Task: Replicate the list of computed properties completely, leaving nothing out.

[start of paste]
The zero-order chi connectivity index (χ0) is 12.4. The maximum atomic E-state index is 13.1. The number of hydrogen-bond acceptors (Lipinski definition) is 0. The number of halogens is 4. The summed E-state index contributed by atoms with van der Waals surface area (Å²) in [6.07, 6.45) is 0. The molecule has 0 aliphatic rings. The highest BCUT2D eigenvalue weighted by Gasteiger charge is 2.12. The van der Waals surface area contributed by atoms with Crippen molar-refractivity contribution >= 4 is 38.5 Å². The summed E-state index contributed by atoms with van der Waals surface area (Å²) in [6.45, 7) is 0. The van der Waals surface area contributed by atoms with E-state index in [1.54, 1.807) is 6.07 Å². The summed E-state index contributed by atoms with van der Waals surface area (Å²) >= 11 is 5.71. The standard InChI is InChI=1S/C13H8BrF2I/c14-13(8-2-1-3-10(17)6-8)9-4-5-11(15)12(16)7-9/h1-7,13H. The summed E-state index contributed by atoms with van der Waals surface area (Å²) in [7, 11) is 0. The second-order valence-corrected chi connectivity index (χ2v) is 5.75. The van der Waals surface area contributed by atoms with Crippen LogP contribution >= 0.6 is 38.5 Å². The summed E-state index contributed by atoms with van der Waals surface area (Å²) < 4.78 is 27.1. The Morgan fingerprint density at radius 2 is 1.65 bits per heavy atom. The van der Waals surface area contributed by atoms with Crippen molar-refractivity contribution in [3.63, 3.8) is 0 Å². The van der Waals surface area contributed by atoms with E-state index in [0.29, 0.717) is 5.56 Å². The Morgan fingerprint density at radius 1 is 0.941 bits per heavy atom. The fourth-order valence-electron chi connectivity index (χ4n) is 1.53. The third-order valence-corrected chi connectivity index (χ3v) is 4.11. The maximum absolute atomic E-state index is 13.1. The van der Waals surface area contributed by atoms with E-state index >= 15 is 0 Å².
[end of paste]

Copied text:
The zero-order chi connectivity index (χ0) is 12.4. The maximum atomic E-state index is 13.1. The number of hydrogen-bond acceptors (Lipinski definition) is 0. The number of halogens is 4. The summed E-state index contributed by atoms with van der Waals surface area (Å²) in [6.07, 6.45) is 0. The molecule has 0 aliphatic rings. The highest BCUT2D eigenvalue weighted by Gasteiger charge is 2.12. The van der Waals surface area contributed by atoms with Crippen molar-refractivity contribution >= 4 is 38.5 Å². The summed E-state index contributed by atoms with van der Waals surface area (Å²) in [6.45, 7) is 0. The van der Waals surface area contributed by atoms with E-state index in [1.54, 1.807) is 6.07 Å². The summed E-state index contributed by atoms with van der Waals surface area (Å²) >= 11 is 5.71. The standard InChI is InChI=1S/C13H8BrF2I/c14-13(8-2-1-3-10(17)6-8)9-4-5-11(15)12(16)7-9/h1-7,13H. The summed E-state index contributed by atoms with van der Waals surface area (Å²) in [7, 11) is 0. The second-order valence-corrected chi connectivity index (χ2v) is 5.75. The van der Waals surface area contributed by atoms with Crippen LogP contribution >= 0.6 is 38.5 Å². The summed E-state index contributed by atoms with van der Waals surface area (Å²) < 4.78 is 27.1. The Morgan fingerprint density at radius 2 is 1.65 bits per heavy atom. The van der Waals surface area contributed by atoms with Crippen molar-refractivity contribution in [3.63, 3.8) is 0 Å². The van der Waals surface area contributed by atoms with E-state index in [0.29, 0.717) is 5.56 Å². The Morgan fingerprint density at radius 1 is 0.941 bits per heavy atom. The fourth-order valence-electron chi connectivity index (χ4n) is 1.53. The third-order valence-corrected chi connectivity index (χ3v) is 4.11. The maximum absolute atomic E-state index is 13.1. The van der Waals surface area contributed by atoms with E-state index >= 15 is 0 Å².